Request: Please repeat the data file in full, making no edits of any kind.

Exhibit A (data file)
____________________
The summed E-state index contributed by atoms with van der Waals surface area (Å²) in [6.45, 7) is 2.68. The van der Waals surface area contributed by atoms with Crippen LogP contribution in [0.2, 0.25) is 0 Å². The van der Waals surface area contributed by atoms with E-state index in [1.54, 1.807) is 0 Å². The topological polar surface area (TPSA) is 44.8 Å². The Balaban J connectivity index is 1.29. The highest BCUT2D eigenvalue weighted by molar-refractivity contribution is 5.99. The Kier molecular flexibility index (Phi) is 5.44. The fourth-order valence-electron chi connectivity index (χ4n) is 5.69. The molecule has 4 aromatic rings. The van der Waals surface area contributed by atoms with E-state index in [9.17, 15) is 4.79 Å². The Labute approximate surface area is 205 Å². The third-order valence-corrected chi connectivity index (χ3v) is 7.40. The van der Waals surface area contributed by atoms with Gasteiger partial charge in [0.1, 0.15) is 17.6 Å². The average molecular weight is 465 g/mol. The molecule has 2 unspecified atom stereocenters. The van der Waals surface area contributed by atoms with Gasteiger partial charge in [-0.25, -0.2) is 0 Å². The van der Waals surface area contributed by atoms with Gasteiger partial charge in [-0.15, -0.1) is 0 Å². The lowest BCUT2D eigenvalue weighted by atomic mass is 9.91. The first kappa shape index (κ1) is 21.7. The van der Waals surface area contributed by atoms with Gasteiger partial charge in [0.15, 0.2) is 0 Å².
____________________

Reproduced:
The summed E-state index contributed by atoms with van der Waals surface area (Å²) in [6.45, 7) is 2.68. The van der Waals surface area contributed by atoms with Crippen LogP contribution in [0.2, 0.25) is 0 Å². The van der Waals surface area contributed by atoms with E-state index in [1.54, 1.807) is 0 Å². The topological polar surface area (TPSA) is 44.8 Å². The Balaban J connectivity index is 1.29. The highest BCUT2D eigenvalue weighted by molar-refractivity contribution is 5.99. The Kier molecular flexibility index (Phi) is 5.44. The fourth-order valence-electron chi connectivity index (χ4n) is 5.69. The molecule has 4 aromatic rings. The van der Waals surface area contributed by atoms with E-state index in [9.17, 15) is 4.79 Å². The Labute approximate surface area is 205 Å². The third-order valence-corrected chi connectivity index (χ3v) is 7.40. The van der Waals surface area contributed by atoms with Gasteiger partial charge in [0.1, 0.15) is 17.6 Å². The average molecular weight is 465 g/mol. The molecule has 2 unspecified atom stereocenters. The van der Waals surface area contributed by atoms with Gasteiger partial charge in [-0.25, -0.2) is 0 Å². The van der Waals surface area contributed by atoms with Gasteiger partial charge in [-0.15, -0.1) is 0 Å². The lowest BCUT2D eigenvalue weighted by atomic mass is 9.91. The first kappa shape index (κ1) is 21.7. The van der Waals surface area contributed by atoms with Gasteiger partial charge in [0.15, 0.2) is 0 Å².